Multi-unit commencements could plummet by more than 40 per cent in the next few years as home building returns to “more normal levels”, according to a chief economist.
According to a new report by the Housing Industry Association (HIA), the current upturn in new home building, which began in 2012, remains “the longest since modern records began”.
Speaking after the release of the HIA’s National Outlook report, acting chief economistTemby commented that “notwithstanding the current uncertainties around the broader economic outlook, especially with the future US policy settings up in the air, HIA is forecasting a measured return to more normal levels of home building activity over the next couple of years”.
The association has forecast that new residential building will slow over the next two years, to bottom out “at what will still be a historically healthy level of activity”.
Overall, the HIA forecast total new commencements across Australia to decline 3.1 per cent, 18.5 per cent and 5.1 per cent over the period 2016/17 – 2018/19, which would take commencements to 172,242, the average for the last 10 years.
Mr Temby commented, “Actual building activity on the ground will not decline in the same way as new starts due to the substantial volume of work under construction that will not be completed until 2018 and into 2019.”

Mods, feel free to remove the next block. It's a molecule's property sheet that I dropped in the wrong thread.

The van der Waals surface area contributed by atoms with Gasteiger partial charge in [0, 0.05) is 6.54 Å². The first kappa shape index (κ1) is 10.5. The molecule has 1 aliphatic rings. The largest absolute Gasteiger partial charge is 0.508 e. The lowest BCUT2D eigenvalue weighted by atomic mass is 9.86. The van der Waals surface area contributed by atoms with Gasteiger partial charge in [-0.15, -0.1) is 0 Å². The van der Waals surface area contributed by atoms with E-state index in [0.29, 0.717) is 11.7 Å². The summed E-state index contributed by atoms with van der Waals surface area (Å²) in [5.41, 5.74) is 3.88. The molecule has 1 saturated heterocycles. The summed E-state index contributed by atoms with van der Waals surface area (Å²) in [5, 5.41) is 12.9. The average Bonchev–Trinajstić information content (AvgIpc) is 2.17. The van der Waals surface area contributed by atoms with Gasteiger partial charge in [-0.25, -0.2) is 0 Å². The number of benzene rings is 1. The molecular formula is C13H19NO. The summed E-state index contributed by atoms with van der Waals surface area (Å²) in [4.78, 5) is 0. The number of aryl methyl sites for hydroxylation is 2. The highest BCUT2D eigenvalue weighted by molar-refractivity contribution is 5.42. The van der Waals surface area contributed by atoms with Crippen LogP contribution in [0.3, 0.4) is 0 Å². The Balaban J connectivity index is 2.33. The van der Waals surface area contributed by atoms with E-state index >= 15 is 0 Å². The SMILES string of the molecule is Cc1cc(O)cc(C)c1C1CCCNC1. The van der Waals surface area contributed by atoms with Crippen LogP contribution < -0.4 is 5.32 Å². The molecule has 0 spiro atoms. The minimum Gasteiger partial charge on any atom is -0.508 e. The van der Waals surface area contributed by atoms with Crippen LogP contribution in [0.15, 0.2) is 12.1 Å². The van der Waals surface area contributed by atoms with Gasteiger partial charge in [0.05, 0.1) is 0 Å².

However, the report identifies that apartment building will bear the brunt of the decline as housing comes off a record peak.
Mr Temby added, “The recent peak in new home building was unprecedented: an all-time record 229,823 new residential dwellings started building in 2015/16. This record level of building has made a major contribution to Australia’s economic growth over the last few years and eased the under-supply of housing for both owner occupiers and renters that had built up over the previous 10 years.
“Multi-unit building, especially apartments in the eastern states, has driven much of the growth in this cycle and is also forecast to lead the slowdown in new activity over the next couple of years. From their peak of 117,000 in this calendar year, multi-unit commencements are expected to fall by over 40 per cent by 2018/19.
“A softer landing is forecast for detached homes with 103,000 starts predicted for 2018/19, down 9 per cent on the peak this year.”
However, the HIA report forecasts that the fall in new activity will differ across the country, for example, Western Australia and South Australia have already started their down-cycle “well in advance of other states”, with both seeing detached housing commencements peak in late 2014, while Western Australia has seen activity in multi-units “ease back” since early last year.
Mr Temby concluded that renovations will rise though, stating, “Dwelling renovations are forecast to grow over the forecast period counteracting some of the decline in the new home building activity.
“By 2018/19 renovations are forecast to have grown by 6.5 per cent to be worth $32.96 billion in that year.”
It is believed that increases in renovations have been bolstered by the acceleration of house price growth in some states.
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